The Dual Nature of Power

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“With great power comes great responsibility.” This phrase correctly assesses that the more power a being has, the greater capacity they have for both good and evil; for the creation of beautiful things or the destruction of that which is lovely. The possession of power does not necessarily mean that the power will be used honorably. In the timeless Lord of the Rings saga, the two wizards, Saruman and Gandalf, were both imbued with great power. Their reaction to the power, however, was very different. On one hand, Gandalf had a healthy respect for the seductive properties of power and managed to resist using and abusing it for his own ends. Conversely, Saruman gave in and attempted to set himself as a dominant ruler; ultimately failing and creating a colossal amount of ruin in the process. They were both given power, one used it properly and achieved many great feats; the other abused the power and lost everything. This concept applies to the human race as well. Some look at the horrors committed by human being in the past and conclude that we have degenerated far below the common animal. Others point to the great achievements off science and art, along with the selfless aid granted to the helpless, from American ghettos to war-torn countries, and insist that we are progressing toward a perfect utopia. What they both fail to see is that this power can be used to accomplish wonderful deeds or destroy all that truly matters.

The dark use of this power can be seen in all the wars, the crime, and the corruption that has plagued mankind since before recorded history. It can be seen in every Stalin, Capone, and Attila the Hun in history, who have not let the concept of morality to stand between them and supremacy. One parti...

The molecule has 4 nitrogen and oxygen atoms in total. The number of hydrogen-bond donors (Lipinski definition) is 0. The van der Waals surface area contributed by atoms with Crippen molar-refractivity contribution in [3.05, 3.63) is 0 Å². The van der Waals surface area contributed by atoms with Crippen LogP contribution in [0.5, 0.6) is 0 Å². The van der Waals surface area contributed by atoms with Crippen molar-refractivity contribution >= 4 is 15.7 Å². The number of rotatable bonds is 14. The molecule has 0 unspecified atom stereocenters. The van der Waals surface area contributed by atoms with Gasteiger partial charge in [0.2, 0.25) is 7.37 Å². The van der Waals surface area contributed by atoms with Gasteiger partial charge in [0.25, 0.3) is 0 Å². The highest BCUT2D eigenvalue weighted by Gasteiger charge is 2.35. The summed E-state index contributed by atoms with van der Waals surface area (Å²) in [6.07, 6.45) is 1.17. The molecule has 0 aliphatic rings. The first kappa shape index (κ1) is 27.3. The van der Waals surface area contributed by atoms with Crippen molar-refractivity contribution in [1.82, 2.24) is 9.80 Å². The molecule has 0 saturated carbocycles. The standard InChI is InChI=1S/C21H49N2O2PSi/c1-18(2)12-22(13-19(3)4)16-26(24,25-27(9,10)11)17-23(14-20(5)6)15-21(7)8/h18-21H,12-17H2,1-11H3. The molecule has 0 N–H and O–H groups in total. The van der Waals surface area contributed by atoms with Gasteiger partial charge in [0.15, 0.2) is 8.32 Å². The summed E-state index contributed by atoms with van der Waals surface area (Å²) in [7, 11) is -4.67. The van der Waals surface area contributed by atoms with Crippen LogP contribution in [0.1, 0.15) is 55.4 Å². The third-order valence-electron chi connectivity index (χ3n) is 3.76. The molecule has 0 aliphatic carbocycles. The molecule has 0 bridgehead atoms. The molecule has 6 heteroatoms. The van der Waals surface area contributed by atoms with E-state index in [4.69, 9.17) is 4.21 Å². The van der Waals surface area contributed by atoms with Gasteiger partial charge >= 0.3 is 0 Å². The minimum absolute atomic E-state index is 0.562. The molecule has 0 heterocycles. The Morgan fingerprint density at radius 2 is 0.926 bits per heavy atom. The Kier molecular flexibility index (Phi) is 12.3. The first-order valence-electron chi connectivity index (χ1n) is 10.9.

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...ar, facing disease and hardship or when a soldier throws himself on a grenade to save his comrades. The bad is evident in families torn apart by drug abuse and also in every shop clerk shot and killed during a holdup. This war’s outcome really depends on the individual and the choices they make; every decision will take them down one path or the other, often having greater consequences than they could ever imagine.

The people who claim that humans have become less than animals, along with the optimists looking forward to a utopia, both fail to see the whole picture; they need to recognize the dual nature of the power humans in order to reach an accurate conclusion. When they only focus on one extreme, they gain a false worldview that will taint all of their assumptions. Power can be used for evil or good; the choice lies in the individual possessing it.
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